Around 20 years ago, when I was first being introduced to Japanese Manufacturing techniques, one of the first tools I learned and implemented was 5s. In hindsight I became rather enamoured with that tool and was guilty, like many, of being happy to focus just on 5S and not seeing that it was actually a small part of an overall management system. As a result of people like me seeing 5s as “The Answer”, it has got a rather bad name among the elite of lean experts, who are dismissive of 5S (if you doubt this, try and find mention of it in a major lean conference – you probably wont). It often considered to be just window dressing and a bit superficial.
Making things worse, some authors and some consultants have presented 5s as “The Answer” for achieving continuous improvement in business. Huge management structures have been developed and many pages written around what is a very simple improvement tool. Although equally TPM, Visual Management and Autonomous Work Teams have been (and still are) presented as “The Answer” and probably don’t come in to the level of criticism that 5S gets. As we all know (or should know by now), all these tools and techniques are elements of a lean management system and work best when used together in an integrated approach. In my opinion 5S is an essential foundation element in any lean management system.
5S matters for three reasons. Firstly it creates a standard for the workplace. Effective 5S creates an environment where the expectations of how a workplace should be organised are clearly established, with the involvement of all the people who work in that workplace. Processes are then established to maintain and improve the standard of organisation that is achieved. By establishing a standard for workplace organisation and tools to keep improving this standard it provides an excellent platform to engage people in discussion of work cell design and standard work. Likewise the routine of regular tasks and auditing required by 5S is readily extended to simple cleaning, checking and lubrication tasks, providing a platform for autonomous maintenance.
The second reason 5s matters is that it provides the foundation for visual control. This is the use of simple visual tools and signals in the workplace to enable us to make decisions and see problems quickly. That old 5S favourite, the shadow board, is a great example as it enables us to see at a glance, what tools we have and what tools we are missing. In my experience effective visual control is one of the most important elements of sustaining lean. Once established and accepted by the team in a workplace, visual controls tend to be hard to “break”. This is because the use of visual control is everywhere in our world. Lines, signs, colour coding and symbols are used everywhere our world to enable us to make decisions in almost every walk of life. When driving we all know to stop on a red light and go on a green one. We do not have to refer to anyone, and can make the decision instantly. It is also the same decision whenever and whereever we see that particular control. Visual controls are therefore part of our everyday life and a very human solution to controlling the everyday behaviour of millions of people in potentially difficult or even dangerous situations. Imagine for a moment a world without these every day visual controls. Chances are (unless you have effective 5s), you already know such a world, and it is the place where you work! In the workplace it makes sense that the use of the same kind of visual controls that we see all around us can simplify our work and empower us to make every day decisions without the need to refer to a supervisor or manager. This important for safety (e.g. separating people from forklifts or signalling what PPE to wear), but is also very important in controlling our business processes. For example a kanban system is usually visually controlled and relies on the materials and kanban cards being returned to the right place every time. A FIFO lane is designed to control the level of work in progress between processes, but only works if all product is placed within the lane. A Heijunka box manages the sequence of work and allows us to see our backlog at a glance, but only works if production orders or kanban cards are returned in the correct sequence in a timely way. To make visual control work requires a discipline that things only go where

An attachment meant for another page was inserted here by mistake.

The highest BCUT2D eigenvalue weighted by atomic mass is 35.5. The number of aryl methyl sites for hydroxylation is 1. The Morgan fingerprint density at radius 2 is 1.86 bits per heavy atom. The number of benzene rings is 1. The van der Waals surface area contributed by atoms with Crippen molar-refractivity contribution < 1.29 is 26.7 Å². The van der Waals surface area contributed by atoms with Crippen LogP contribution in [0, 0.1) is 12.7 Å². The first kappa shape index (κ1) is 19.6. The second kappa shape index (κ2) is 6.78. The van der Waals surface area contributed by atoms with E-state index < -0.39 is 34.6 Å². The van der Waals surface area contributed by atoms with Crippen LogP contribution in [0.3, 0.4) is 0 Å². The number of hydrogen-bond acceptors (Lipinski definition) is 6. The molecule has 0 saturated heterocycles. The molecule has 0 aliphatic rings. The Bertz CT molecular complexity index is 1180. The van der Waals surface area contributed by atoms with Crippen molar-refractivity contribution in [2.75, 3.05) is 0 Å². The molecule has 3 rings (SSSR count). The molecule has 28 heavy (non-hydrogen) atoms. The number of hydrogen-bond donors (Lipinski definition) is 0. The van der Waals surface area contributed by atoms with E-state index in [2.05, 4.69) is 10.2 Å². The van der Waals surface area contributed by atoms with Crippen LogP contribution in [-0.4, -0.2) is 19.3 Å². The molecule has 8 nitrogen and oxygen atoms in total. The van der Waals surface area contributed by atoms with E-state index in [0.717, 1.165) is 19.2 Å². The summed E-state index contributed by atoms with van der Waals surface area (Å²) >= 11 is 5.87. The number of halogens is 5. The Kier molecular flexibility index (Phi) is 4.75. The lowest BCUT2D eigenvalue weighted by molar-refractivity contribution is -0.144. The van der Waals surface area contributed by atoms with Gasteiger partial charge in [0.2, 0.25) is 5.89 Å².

they belong and that we all follow a standard process. An audit process is needed to check that this discipline is maintained and a process for improvement is needed to address problems. Therefore if our FIFO system, our kanban system or production cell is to work we need a foundation process that controls the organisation of the workplace. The system for achieving this is 5s. So don’t be afraid – get out the line marking paint and the labelling machine and order some shadow boards. Expect high standards of housekeeping and maintain a regular auditing regime. If you are to be successful in sustaining lean you need a visual workplace and you need standardisation I don’t know a better way of achieving this than 5s. However, so you don’t make the mistake that I made 20 years ago, remember that 5s is a foundation tool and there is more to a house than its foundations.
The third reason is to standardise leadership activity to routinely improve the workplace. Getting the leader to walk through an area and discuss the 5s every week is very powerful. The “Manage By Exception” alternative is for managers to discuss issues with employees only there is a concern.
Routine discussion between Managers and staff ensure small problems are addressed. Join together the weekly audit with an expectation to improve and you get a work area where the area owner is actively trying micro improvements within their control. The manager becomes accountable to the working team to consistently approach the area owners and discuss 5s and help identify improvement.